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Mobile clinics bring COVID-19 vaccines to vulnerable populations in Helena
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Mobile clinics bring COVID-19 vaccines to vulnerable populations in Helena

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Margie Copenhaver, 83, gets a COVID-19 shot Friday from Registered Nurse Priscilla Cates at Eagles Manor.

Some residents of Eagles Manor in Helena said they probably could have gone to a drive-thru clinic or elsewhere to get their COVID-19 shot.

But on Friday they only had to travel a flight or two down from their rooms in the senior living facility to get a Moderna vaccination at a mobile clinic that had been set up to help people just like them.

About 40 residents were tended to by nurses as part of the Lewis and Clark County Vaccine Planning Group’s Mobile COVID-19 Vaccination Initiative, which brings the vaccinations to those who may face hurdles in going to walk-in or drive-thru clinics. These mobile clinics are not open to the public. 

Margie Copenhaver, 83, was one of the people who signed up for Friday's event. 

“A lot of people don’t want to have those shots, but boy, I sure do,” she said soon after Registered Nurse Priscilla Cates gave her a dose.

Friday's clinic was the third this week, officials said, noting two other Helena facilities had such events and another was planned later Friday. Additional clinics are scheduled for later. 

Several local community organizations made the clinics possible, including Lewis and Clark Public Health, PureView Health Center, St. Peter's Health and the Blue Cross Blue Shield Care Van Program.

The Eagles Manor census tract is located in an area of moderate to high vulnerability, based on a nationwide Social Vulnerability Index taken from census information, officials said. They added that based on the data, the facility has a higher risk for severe complications from the coronavirus or for becoming a COVID-19 hot spot. The planning group worked with Lewis and Clark County Epidemiologist Dorota Carpenedo to determine areas for the mobile clinics. The SVI is an online database that gives census tracts a social vulnerability score based on 15 data points, including transportation and race/ethnicity, poverty level.

An Eagle’s Manor official said they have had four confirmed cases of COVID-19, but no deaths attributed to the illness. She said several staff members have had it.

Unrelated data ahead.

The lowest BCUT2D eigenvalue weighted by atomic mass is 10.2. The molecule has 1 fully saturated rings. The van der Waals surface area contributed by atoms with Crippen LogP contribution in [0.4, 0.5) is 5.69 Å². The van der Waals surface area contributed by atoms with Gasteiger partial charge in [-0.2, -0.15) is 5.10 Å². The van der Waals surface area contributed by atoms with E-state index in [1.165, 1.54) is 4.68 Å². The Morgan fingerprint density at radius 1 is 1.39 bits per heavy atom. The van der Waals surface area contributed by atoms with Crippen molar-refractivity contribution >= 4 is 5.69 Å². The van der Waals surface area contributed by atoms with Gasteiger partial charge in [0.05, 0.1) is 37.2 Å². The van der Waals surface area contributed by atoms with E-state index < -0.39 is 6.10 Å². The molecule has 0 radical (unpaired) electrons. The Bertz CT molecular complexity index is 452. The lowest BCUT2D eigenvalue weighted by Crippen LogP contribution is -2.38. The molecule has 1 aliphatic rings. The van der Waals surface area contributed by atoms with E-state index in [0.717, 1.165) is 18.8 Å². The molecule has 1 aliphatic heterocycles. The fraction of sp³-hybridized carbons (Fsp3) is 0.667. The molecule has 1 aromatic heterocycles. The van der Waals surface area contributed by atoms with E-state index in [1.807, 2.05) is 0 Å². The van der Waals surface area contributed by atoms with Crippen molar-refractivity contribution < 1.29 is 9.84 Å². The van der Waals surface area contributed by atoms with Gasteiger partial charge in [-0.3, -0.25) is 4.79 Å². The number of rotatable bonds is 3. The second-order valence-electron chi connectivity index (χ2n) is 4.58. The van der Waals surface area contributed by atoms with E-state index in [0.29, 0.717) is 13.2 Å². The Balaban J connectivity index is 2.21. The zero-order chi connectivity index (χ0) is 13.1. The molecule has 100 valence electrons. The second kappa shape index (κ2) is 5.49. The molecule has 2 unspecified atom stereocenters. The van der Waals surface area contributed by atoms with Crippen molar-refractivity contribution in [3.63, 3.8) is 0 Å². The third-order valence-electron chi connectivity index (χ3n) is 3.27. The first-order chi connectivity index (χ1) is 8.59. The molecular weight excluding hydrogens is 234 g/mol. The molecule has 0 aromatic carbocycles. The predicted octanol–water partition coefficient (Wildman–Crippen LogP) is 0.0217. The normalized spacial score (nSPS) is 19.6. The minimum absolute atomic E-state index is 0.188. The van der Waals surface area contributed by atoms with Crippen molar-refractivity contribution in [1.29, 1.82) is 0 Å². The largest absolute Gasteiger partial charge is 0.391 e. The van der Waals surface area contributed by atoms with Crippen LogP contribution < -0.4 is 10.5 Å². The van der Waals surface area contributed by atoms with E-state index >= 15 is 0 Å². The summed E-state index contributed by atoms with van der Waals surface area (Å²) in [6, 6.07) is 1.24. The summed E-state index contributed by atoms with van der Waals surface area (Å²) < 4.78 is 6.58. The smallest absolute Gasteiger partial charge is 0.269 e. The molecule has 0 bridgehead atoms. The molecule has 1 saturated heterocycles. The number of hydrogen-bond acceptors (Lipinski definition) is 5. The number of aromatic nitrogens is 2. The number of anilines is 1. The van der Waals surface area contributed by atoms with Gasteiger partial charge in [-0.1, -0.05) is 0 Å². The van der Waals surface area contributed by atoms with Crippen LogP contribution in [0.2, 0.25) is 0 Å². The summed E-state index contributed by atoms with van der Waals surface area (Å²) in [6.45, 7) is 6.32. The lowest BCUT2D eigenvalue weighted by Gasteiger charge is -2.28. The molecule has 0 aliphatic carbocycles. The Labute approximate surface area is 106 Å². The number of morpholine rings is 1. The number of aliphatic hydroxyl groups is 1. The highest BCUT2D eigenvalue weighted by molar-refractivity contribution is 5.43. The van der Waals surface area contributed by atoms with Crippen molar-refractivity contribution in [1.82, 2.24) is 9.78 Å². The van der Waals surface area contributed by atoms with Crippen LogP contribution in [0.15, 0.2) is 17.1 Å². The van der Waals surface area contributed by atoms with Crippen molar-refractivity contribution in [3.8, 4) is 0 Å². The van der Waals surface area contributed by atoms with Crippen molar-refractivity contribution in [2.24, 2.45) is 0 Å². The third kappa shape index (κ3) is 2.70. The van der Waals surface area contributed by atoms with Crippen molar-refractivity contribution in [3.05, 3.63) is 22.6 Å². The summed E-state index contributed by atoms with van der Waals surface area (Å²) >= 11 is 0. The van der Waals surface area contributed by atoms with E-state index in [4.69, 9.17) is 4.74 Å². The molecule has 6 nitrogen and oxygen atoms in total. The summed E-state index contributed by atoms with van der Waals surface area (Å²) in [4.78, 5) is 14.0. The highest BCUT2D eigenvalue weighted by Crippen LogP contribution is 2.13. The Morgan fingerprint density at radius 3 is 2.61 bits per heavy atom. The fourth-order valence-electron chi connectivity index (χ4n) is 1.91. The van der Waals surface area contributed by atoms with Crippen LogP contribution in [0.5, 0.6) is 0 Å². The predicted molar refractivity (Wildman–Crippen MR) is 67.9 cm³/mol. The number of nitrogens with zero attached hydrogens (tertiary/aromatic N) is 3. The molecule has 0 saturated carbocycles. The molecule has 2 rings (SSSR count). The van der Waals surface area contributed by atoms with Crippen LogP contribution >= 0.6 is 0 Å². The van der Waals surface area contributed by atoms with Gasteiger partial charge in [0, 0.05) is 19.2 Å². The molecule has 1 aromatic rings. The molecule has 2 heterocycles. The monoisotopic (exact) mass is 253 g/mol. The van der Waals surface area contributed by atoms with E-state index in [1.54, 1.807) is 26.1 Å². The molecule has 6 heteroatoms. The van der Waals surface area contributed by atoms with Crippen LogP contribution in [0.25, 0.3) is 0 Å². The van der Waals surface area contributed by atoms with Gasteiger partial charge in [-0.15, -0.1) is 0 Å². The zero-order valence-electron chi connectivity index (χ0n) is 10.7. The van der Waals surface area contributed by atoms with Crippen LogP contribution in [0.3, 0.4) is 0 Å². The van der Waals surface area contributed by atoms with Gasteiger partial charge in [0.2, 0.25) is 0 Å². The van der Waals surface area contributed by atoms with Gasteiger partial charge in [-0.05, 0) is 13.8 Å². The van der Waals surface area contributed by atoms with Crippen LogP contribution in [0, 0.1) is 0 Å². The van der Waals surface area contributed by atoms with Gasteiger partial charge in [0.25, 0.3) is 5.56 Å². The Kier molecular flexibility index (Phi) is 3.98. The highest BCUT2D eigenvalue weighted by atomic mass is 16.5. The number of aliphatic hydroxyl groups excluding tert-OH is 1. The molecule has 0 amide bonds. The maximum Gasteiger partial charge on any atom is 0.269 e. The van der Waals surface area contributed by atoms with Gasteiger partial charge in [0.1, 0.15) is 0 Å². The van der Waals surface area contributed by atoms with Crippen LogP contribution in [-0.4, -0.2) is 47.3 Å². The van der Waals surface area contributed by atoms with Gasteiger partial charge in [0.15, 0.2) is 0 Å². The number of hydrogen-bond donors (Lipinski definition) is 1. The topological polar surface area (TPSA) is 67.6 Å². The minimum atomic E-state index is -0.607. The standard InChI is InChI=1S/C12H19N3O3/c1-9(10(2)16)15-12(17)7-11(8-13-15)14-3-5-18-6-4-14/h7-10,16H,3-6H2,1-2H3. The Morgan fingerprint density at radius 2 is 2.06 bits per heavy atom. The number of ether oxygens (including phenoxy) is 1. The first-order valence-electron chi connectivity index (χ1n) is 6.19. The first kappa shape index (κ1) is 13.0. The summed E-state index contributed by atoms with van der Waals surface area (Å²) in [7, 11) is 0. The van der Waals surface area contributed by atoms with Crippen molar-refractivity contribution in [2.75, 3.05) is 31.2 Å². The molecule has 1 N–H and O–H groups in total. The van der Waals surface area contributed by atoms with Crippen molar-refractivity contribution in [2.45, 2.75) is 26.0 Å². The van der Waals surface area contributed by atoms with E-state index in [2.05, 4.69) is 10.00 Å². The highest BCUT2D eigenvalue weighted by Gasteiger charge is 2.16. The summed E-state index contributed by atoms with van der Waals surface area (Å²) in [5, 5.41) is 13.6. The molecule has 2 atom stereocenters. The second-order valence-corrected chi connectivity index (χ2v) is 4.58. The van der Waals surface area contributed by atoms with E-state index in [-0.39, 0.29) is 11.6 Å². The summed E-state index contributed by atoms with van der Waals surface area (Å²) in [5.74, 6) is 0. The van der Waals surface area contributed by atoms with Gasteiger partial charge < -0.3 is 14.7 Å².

“We are very careful here and proactive,” Bobbie Sue Carothers, service coordinator at Eagle’s Manor, said.

Carothers said Friday’s event was going well.

“I am so excited you can’t even imagine,” she said. “Getting the vaccine into the arms of residents helps us get back to normalcy.”

People will get the second dose of the vaccine in 28 days, officials said.

Jill Steeley, chief executive officer of PureView, was at Eagles Manor on Friday morning.

“I think it’s great,” she said, adding she was happy they could provide the service. She said some of the residents did not have quick access to transportation and officials wanted to make it easier for them to get vaccinations.

Steeley said some people with certain socioeconomic factors are more at risk for COVID-19.

Lewis and Clark Public Health Communicable Disease Division Administrator Eric Merchant stopped by to see the progress.

"I think this is going really well," he said.

The shots were given the same day the state reported another 393 cases of the respiratory illness, bringing the total to 91,049. Of those reports, 4,850 cases remain active. There have been 1,104 deaths in Montana related to the coronavirus since it surfaced March 11.

In Lewis and Clark County, there were 33 new cases reported on the state website Friday. There have been 5,671 total cases, of which 382 remain active. There have been 50 deaths.

Lewis and Clark Public Health reported Friday that 3,800 people in the county have received the first dose of the vaccine. The U.S. Census Bureau said that as of 2019, the county had about 69,400 residents.

Only those eligible for Phase 1B, Tier 1 (people age 70 and older) will be vaccinated at the mobile clinics, officials said.

Carothers said Eagles Manor has 135 residents and that 70 people had signed up for shots. That list was whittled down when it was announced doses would be available only for those 70 and older.

The data compiled by the CDC in October is being used to help determine areas for future clinics. The local partners plan to host closed point-of-distribution mobile clinics in partnership with other community organizations and in other rural Lewis and Clark County communities when the vaccine supply becomes available.

For more information on local COVID-19 vaccination distribution, visit the COVID-19 Vaccination Hub at lccountymt.gov.

Assistant editor Phil Drake can be reached at 406-231-9021.

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